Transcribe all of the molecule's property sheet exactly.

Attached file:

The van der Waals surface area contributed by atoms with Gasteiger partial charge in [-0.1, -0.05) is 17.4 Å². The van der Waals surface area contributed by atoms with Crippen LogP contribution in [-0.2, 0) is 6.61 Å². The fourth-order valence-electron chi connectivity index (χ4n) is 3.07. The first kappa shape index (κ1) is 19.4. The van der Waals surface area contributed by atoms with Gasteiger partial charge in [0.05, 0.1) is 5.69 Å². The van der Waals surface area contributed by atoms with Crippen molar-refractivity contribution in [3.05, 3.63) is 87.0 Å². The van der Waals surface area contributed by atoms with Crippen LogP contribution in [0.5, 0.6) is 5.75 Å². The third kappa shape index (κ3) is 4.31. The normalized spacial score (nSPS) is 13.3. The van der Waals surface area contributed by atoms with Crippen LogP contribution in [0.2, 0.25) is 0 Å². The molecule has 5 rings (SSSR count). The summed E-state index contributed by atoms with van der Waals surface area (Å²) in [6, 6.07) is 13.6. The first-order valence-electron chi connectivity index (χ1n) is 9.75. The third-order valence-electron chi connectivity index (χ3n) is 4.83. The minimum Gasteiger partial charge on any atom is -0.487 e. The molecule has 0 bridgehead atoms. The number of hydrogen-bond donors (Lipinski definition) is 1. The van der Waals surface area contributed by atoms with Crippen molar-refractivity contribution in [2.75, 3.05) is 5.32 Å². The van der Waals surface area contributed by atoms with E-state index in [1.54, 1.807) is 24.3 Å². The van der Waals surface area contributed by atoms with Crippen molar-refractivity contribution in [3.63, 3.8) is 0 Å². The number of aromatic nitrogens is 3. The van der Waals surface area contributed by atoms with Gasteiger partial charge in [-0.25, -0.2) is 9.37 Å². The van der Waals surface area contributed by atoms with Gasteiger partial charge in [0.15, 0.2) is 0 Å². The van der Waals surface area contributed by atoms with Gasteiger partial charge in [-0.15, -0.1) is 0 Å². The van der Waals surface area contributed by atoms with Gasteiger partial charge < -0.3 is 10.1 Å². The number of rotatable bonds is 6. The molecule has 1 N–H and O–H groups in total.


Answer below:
The van der Waals surface area contributed by atoms with Gasteiger partial charge in [-0.1, -0.05) is 17.4 Å². The van der Waals surface area contributed by atoms with Crippen LogP contribution in [-0.2, 0) is 6.61 Å². The fourth-order valence-electron chi connectivity index (χ4n) is 3.07. The first kappa shape index (κ1) is 19.4. The van der Waals surface area contributed by atoms with Gasteiger partial charge in [0.05, 0.1) is 5.69 Å². The van der Waals surface area contributed by atoms with Crippen molar-refractivity contribution in [3.05, 3.63) is 87.0 Å². The van der Waals surface area contributed by atoms with Crippen LogP contribution in [0.5, 0.6) is 5.75 Å². The third kappa shape index (κ3) is 4.31. The normalized spacial score (nSPS) is 13.3. The van der Waals surface area contributed by atoms with Crippen LogP contribution in [0.2, 0.25) is 0 Å². The molecule has 5 rings (SSSR count). The summed E-state index contributed by atoms with van der Waals surface area (Å²) in [6, 6.07) is 13.6. The first-order valence-electron chi connectivity index (χ1n) is 9.75. The third-order valence-electron chi connectivity index (χ3n) is 4.83. The minimum Gasteiger partial charge on any atom is -0.487 e. The molecule has 0 bridgehead atoms. The number of hydrogen-bond donors (Lipinski definition) is 1. The van der Waals surface area contributed by atoms with Crippen molar-refractivity contribution in [2.75, 3.05) is 5.32 Å². The van der Waals surface area contributed by atoms with E-state index in [1.54, 1.807) is 24.3 Å². The van der Waals surface area contributed by atoms with Crippen molar-refractivity contribution in [3.63, 3.8) is 0 Å². The number of aromatic nitrogens is 3. The van der Waals surface area contributed by atoms with Gasteiger partial charge in [-0.25, -0.2) is 9.37 Å². The van der Waals surface area contributed by atoms with Gasteiger partial charge in [0.15, 0.2) is 0 Å². The van der Waals surface area contributed by atoms with Gasteiger partial charge in [-0.15, -0.1) is 0 Å². The van der Waals surface area contributed by atoms with Gasteiger partial charge < -0.3 is 10.1 Å². The number of rotatable bonds is 6. The molecule has 1 N–H and O–H groups in total.